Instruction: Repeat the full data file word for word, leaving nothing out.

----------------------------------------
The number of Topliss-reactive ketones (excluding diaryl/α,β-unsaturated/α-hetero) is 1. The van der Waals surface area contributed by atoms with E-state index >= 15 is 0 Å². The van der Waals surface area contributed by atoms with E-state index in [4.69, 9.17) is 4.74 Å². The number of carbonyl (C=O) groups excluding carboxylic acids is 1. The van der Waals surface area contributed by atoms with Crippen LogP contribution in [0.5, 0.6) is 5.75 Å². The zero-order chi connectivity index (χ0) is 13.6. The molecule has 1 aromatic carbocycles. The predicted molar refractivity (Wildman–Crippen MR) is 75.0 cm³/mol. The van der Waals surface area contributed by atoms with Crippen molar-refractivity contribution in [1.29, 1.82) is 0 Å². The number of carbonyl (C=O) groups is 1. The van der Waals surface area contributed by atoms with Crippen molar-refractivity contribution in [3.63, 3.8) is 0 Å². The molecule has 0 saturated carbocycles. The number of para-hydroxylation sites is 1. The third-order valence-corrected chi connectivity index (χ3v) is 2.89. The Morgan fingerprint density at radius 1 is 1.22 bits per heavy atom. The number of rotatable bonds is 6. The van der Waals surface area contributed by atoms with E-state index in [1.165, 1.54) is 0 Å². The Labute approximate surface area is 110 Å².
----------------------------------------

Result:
The number of Topliss-reactive ketones (excluding diaryl/α,β-unsaturated/α-hetero) is 1. The van der Waals surface area contributed by atoms with E-state index >= 15 is 0 Å². The van der Waals surface area contributed by atoms with E-state index in [4.69, 9.17) is 4.74 Å². The number of carbonyl (C=O) groups excluding carboxylic acids is 1. The van der Waals surface area contributed by atoms with Crippen LogP contribution in [0.5, 0.6) is 5.75 Å². The zero-order chi connectivity index (χ0) is 13.6. The molecule has 1 aromatic carbocycles. The predicted molar refractivity (Wildman–Crippen MR) is 75.0 cm³/mol. The van der Waals surface area contributed by atoms with Crippen molar-refractivity contribution in [1.29, 1.82) is 0 Å². The number of carbonyl (C=O) groups is 1. The van der Waals surface area contributed by atoms with Crippen molar-refractivity contribution in [3.63, 3.8) is 0 Å². The molecule has 0 saturated carbocycles. The number of para-hydroxylation sites is 1. The third-order valence-corrected chi connectivity index (χ3v) is 2.89. The Morgan fingerprint density at radius 1 is 1.22 bits per heavy atom. The number of rotatable bonds is 6. The van der Waals surface area contributed by atoms with E-state index in [1.165, 1.54) is 0 Å². The Labute approximate surface area is 110 Å².